Coal Power Plants in Romania Working Without Environmental Permits

A Greenpeace report released yesterday morning stated that over 14 Romanian coal-fired plants are currently either operating without environmental permits or are missing important upgrades that would make them less polluting.

While the aging technology that is at the core of many power plants found in the European Union produce more than a third of the continent’s electricity, it is also a reason for concern. However, state officials have said that coal-fired power plants will continue to function, as they have in the last decades, as a result of the large amount of time that is required to develop clean energy alternatives.

This having been said, the European Commission has imposed new limitations on both power stations, as well as district heating plans. These are meant to both limit the yearly emissions, as well as pave the road to a more environmentally safe way to generate energy.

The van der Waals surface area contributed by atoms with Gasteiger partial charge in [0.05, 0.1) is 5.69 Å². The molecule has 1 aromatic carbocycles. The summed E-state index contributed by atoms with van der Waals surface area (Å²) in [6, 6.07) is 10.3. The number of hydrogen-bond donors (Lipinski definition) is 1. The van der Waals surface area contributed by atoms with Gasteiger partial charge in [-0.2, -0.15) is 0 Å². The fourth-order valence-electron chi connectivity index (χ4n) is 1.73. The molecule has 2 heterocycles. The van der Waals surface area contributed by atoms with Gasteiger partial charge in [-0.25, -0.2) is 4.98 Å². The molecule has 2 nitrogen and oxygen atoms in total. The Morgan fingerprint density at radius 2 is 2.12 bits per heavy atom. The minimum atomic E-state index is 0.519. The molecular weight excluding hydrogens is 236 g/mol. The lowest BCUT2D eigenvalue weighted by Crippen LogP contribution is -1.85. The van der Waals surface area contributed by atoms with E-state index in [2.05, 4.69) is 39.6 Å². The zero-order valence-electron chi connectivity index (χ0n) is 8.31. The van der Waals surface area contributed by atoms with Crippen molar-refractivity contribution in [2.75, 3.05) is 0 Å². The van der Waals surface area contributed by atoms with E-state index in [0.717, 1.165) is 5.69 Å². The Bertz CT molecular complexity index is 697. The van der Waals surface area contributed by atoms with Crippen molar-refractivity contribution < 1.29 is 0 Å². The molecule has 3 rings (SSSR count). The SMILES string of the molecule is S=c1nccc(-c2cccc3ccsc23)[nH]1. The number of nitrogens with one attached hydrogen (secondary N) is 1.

The director of Greenpeace Romania, Patricia Puschila has stated that “The government should refocus towards investing in renewable energy, which is the investment of the future and which certainly doesn’t damage our health and the environment.”

Greenpeace activists are currently preparing to project messages onto one of the power plants near Deva, hoping to both increase public awareness of this environmentally destructive issue.

However, as the deputy energy minister, Doru Visan told Reuters, the investment required to make the necessary upgrades needs to be reassessed, considering the new EU rules. In essence, the power plants would need to either conform to the EU standards or be shut down.

Two days ago, Greenpeace activists have projected the message “I have been functioning illegally for the last four years” on the Mintia coal-fired power plant near Deva, hoping to make the issue more apparent to both Romanian citizens, as well as state officials.

Romania currently draws its energy from a mix of coal, gas, hydro, nuclear and renewable energy sources. However, the country does not seem to be making any considerable changes in order to shift to renewable energy.

The ministry has plans to modify a segment of the Rovinari power plant by 2020 and is also negotiating with a Chinese company, in order to build a new, environmentally safe, power plant.

Unfortunately, the country finds itself striving to keep up with the technological advances made in the European Union, while also having to upgrade its aging infrastructure.

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